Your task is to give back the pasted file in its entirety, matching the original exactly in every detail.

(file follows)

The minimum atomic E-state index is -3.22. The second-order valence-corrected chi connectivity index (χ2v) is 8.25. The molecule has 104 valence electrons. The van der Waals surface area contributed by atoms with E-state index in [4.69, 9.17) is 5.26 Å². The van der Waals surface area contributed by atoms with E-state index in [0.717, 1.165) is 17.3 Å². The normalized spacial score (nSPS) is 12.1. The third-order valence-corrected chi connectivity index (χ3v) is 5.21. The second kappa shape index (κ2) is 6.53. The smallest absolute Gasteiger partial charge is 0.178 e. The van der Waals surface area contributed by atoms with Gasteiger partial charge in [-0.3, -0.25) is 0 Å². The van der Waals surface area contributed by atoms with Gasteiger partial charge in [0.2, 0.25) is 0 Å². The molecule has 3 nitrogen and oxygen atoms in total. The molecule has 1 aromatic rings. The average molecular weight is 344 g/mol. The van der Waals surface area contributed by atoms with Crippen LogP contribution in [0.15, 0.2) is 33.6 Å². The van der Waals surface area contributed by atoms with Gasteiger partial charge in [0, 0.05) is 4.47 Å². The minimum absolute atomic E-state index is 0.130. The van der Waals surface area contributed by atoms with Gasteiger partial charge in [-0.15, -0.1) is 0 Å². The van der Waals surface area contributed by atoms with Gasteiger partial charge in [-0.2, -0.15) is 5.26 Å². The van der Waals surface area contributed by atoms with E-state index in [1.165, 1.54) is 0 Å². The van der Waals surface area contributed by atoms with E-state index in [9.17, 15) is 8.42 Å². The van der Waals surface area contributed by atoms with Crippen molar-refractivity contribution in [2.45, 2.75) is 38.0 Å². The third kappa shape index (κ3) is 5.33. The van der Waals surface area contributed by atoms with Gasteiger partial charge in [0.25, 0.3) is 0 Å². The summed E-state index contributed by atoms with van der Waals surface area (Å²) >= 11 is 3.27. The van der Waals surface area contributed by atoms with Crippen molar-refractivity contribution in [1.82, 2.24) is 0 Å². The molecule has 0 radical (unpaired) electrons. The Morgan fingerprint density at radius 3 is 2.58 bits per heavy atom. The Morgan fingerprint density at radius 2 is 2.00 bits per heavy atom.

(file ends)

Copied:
The minimum atomic E-state index is -3.22. The second-order valence-corrected chi connectivity index (χ2v) is 8.25. The molecule has 104 valence electrons. The van der Waals surface area contributed by atoms with E-state index in [4.69, 9.17) is 5.26 Å². The van der Waals surface area contributed by atoms with E-state index in [0.717, 1.165) is 17.3 Å². The normalized spacial score (nSPS) is 12.1. The third-order valence-corrected chi connectivity index (χ3v) is 5.21. The second kappa shape index (κ2) is 6.53. The smallest absolute Gasteiger partial charge is 0.178 e. The van der Waals surface area contributed by atoms with Gasteiger partial charge in [-0.3, -0.25) is 0 Å². The van der Waals surface area contributed by atoms with Gasteiger partial charge in [0.2, 0.25) is 0 Å². The molecule has 3 nitrogen and oxygen atoms in total. The molecule has 1 aromatic rings. The average molecular weight is 344 g/mol. The van der Waals surface area contributed by atoms with Crippen LogP contribution in [0.15, 0.2) is 33.6 Å². The van der Waals surface area contributed by atoms with Gasteiger partial charge in [0, 0.05) is 4.47 Å². The minimum absolute atomic E-state index is 0.130. The van der Waals surface area contributed by atoms with Gasteiger partial charge in [-0.15, -0.1) is 0 Å². The van der Waals surface area contributed by atoms with Gasteiger partial charge in [-0.2, -0.15) is 5.26 Å². The van der Waals surface area contributed by atoms with E-state index in [1.165, 1.54) is 0 Å². The van der Waals surface area contributed by atoms with E-state index in [9.17, 15) is 8.42 Å². The van der Waals surface area contributed by atoms with Crippen molar-refractivity contribution in [2.45, 2.75) is 38.0 Å². The third kappa shape index (κ3) is 5.33. The van der Waals surface area contributed by atoms with Gasteiger partial charge in [0.25, 0.3) is 0 Å². The summed E-state index contributed by atoms with van der Waals surface area (Å²) >= 11 is 3.27. The van der Waals surface area contributed by atoms with Crippen molar-refractivity contribution in [1.82, 2.24) is 0 Å². The molecule has 0 radical (unpaired) electrons. The Morgan fingerprint density at radius 3 is 2.58 bits per heavy atom. The Morgan fingerprint density at radius 2 is 2.00 bits per heavy atom.